In Uganda as elsewhere in Africa few children were enrolled in secondary schools in large part because in colonial days education was not a priority. It was feared that giving higher education without posts which were filled by whites would lead to political problems. After independence, African governments including Uganda accorded high priority to secondary education to meet development needs and replace departing colonial personnel. Uganda did well in the 1960s especially in the quality of graduates as reported by the World Bank in its 1993 report.
Since the 1970s education has been disadvantaged by political and policy changes. For example, the launching of structural adjustment in 1987 gave low priority to education with a focus on primary schooling and was starved of resources. Some schools were closed and others downgraded. School fees and other charges were introduced and many parents could not afford. Many children especially girls dropped out of school. Teachers deserted education for greener pastures and the number of non-trained instructors increased pushing quality down. The failure by the government to provide school lunches although agreed by NEPAD has forced many children out of school especially girls that get married at an early age and begin having children when they are not ready to take good care of them.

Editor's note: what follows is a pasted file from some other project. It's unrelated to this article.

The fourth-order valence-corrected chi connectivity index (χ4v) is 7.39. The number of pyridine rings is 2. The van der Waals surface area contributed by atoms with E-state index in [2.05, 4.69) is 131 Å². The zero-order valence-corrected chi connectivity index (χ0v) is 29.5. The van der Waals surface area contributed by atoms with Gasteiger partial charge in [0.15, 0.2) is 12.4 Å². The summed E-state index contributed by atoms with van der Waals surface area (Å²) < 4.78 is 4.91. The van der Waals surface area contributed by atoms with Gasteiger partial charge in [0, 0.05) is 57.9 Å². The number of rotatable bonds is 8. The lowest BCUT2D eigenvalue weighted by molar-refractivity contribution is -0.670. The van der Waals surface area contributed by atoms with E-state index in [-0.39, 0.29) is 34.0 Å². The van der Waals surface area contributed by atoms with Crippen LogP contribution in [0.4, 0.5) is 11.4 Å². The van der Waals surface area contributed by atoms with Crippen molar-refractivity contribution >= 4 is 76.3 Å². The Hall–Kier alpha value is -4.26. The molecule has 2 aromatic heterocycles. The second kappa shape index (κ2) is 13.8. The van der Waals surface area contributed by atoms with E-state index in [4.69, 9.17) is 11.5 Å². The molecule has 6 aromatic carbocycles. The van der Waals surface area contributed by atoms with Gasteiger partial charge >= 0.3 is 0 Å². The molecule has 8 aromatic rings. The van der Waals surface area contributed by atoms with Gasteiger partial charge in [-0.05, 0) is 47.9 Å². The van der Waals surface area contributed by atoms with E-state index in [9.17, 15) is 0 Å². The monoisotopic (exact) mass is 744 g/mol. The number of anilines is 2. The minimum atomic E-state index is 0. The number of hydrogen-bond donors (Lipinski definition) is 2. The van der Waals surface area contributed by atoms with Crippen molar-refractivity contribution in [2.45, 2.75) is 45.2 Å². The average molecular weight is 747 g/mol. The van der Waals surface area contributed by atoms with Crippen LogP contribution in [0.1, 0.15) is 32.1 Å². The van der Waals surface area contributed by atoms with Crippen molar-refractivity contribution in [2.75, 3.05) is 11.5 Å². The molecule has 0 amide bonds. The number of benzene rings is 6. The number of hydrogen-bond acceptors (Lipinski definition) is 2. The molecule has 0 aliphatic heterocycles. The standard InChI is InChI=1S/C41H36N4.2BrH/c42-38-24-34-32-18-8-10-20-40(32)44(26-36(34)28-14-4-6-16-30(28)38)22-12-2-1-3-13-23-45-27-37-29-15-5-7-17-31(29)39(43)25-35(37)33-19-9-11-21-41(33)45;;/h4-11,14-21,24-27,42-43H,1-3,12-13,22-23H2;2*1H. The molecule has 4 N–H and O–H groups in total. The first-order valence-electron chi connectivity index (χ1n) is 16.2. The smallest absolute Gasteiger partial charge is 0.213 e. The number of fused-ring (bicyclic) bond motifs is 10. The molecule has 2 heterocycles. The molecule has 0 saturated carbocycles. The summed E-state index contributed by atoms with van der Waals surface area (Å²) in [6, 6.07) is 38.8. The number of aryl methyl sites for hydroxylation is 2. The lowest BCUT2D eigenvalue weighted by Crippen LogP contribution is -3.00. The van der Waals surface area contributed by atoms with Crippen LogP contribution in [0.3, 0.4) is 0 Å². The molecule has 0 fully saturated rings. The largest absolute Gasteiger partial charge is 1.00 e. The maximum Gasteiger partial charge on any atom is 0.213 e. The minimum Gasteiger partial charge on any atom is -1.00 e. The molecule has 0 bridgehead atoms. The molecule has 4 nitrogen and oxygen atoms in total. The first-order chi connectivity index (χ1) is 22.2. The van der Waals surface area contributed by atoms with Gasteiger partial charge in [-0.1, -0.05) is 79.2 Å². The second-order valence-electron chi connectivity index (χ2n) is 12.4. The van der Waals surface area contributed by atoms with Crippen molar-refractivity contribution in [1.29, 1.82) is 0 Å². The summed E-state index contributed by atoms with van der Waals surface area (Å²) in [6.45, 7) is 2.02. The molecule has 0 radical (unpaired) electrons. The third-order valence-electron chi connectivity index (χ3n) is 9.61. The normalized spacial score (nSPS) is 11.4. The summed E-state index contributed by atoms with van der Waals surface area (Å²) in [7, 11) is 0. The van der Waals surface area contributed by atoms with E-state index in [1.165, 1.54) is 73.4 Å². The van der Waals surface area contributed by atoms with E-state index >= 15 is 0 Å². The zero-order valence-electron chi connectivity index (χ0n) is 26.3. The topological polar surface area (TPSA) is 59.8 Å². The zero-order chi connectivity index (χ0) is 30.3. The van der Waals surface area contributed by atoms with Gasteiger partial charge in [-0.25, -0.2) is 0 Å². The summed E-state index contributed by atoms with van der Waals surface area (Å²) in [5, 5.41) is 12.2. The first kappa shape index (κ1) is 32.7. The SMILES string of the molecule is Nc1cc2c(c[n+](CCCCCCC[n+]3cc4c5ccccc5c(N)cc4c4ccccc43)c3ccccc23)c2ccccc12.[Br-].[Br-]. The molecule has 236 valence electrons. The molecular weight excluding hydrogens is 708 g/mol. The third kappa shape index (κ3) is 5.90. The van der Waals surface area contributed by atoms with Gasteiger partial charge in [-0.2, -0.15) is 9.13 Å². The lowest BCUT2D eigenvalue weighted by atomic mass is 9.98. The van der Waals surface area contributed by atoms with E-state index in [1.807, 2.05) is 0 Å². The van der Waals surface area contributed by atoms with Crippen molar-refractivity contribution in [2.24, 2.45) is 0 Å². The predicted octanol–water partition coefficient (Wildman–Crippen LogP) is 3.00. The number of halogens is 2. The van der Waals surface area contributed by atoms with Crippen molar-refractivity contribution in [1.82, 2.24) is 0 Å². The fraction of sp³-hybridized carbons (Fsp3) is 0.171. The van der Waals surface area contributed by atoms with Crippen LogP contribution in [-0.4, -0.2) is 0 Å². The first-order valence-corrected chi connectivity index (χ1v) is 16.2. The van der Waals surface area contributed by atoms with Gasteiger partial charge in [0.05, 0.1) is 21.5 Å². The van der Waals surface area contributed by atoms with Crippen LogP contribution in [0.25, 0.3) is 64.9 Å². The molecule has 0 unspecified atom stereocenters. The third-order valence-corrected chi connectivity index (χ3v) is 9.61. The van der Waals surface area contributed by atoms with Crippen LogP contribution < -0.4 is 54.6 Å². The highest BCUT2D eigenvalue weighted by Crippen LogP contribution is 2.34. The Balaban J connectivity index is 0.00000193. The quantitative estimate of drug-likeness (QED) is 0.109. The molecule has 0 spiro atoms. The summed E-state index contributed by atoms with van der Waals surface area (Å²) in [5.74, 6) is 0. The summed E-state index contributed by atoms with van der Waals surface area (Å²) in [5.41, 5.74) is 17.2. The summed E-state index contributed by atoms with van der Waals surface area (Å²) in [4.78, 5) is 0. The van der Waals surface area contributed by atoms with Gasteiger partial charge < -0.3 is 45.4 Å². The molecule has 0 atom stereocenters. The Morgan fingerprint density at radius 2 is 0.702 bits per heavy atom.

Under the NRM regime the number of schools at all levels has increased but these schools, for lack of qualified teachers, appropriate school buildings and instructional materials especially in remote rural areas, have produced graduates mostly of poor quality and functionally illiterate. The government has talked a lot about the need to modernize education and training particularly vocational schools as recommended in the 1992 White Paper but little has been implemented. As a result skilled jobs are going to foreign workers.